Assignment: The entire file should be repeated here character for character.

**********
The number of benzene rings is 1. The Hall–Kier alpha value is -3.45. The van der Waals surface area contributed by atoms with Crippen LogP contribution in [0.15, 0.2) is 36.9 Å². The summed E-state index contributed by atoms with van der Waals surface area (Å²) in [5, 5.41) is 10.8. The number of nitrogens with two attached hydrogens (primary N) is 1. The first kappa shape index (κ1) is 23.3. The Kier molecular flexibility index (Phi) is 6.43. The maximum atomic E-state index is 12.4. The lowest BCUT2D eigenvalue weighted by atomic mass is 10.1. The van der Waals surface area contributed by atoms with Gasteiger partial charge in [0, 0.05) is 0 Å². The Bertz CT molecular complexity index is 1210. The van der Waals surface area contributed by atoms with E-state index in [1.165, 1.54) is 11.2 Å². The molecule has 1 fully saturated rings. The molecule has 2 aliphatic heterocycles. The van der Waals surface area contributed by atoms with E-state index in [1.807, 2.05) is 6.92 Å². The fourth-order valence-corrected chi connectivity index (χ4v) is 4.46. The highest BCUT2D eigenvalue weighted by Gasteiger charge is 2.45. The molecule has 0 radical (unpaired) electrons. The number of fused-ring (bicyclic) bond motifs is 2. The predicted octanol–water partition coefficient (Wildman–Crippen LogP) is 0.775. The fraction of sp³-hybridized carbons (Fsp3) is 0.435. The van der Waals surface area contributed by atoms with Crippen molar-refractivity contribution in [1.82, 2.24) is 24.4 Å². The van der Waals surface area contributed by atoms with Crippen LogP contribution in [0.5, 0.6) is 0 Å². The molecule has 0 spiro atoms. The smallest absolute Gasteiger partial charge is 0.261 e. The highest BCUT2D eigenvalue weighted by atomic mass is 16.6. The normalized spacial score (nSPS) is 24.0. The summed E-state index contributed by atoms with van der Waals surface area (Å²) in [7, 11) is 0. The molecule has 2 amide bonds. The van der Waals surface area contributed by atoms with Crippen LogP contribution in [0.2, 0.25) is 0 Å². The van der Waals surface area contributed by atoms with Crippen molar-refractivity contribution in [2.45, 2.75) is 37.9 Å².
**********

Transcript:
The number of benzene rings is 1. The Hall–Kier alpha value is -3.45. The van der Waals surface area contributed by atoms with Crippen LogP contribution in [0.15, 0.2) is 36.9 Å². The summed E-state index contributed by atoms with van der Waals surface area (Å²) in [5, 5.41) is 10.8. The number of nitrogens with two attached hydrogens (primary N) is 1. The first kappa shape index (κ1) is 23.3. The Kier molecular flexibility index (Phi) is 6.43. The maximum atomic E-state index is 12.4. The lowest BCUT2D eigenvalue weighted by atomic mass is 10.1. The van der Waals surface area contributed by atoms with Gasteiger partial charge in [0, 0.05) is 0 Å². The Bertz CT molecular complexity index is 1210. The van der Waals surface area contributed by atoms with E-state index in [1.165, 1.54) is 11.2 Å². The molecule has 1 fully saturated rings. The molecule has 2 aliphatic heterocycles. The van der Waals surface area contributed by atoms with E-state index in [1.807, 2.05) is 6.92 Å². The fourth-order valence-corrected chi connectivity index (χ4v) is 4.46. The highest BCUT2D eigenvalue weighted by Gasteiger charge is 2.45. The molecule has 0 radical (unpaired) electrons. The number of fused-ring (bicyclic) bond motifs is 2. The predicted octanol–water partition coefficient (Wildman–Crippen LogP) is 0.775. The fraction of sp³-hybridized carbons (Fsp3) is 0.435. The van der Waals surface area contributed by atoms with Crippen molar-refractivity contribution in [1.82, 2.24) is 24.4 Å². The van der Waals surface area contributed by atoms with Crippen LogP contribution in [0.5, 0.6) is 0 Å². The molecule has 0 spiro atoms. The smallest absolute Gasteiger partial charge is 0.261 e. The highest BCUT2D eigenvalue weighted by atomic mass is 16.6. The normalized spacial score (nSPS) is 24.0. The summed E-state index contributed by atoms with van der Waals surface area (Å²) in [7, 11) is 0. The molecule has 2 amide bonds. The van der Waals surface area contributed by atoms with Crippen LogP contribution in [0.2, 0.25) is 0 Å². The van der Waals surface area contributed by atoms with Crippen molar-refractivity contribution in [2.45, 2.75) is 37.9 Å².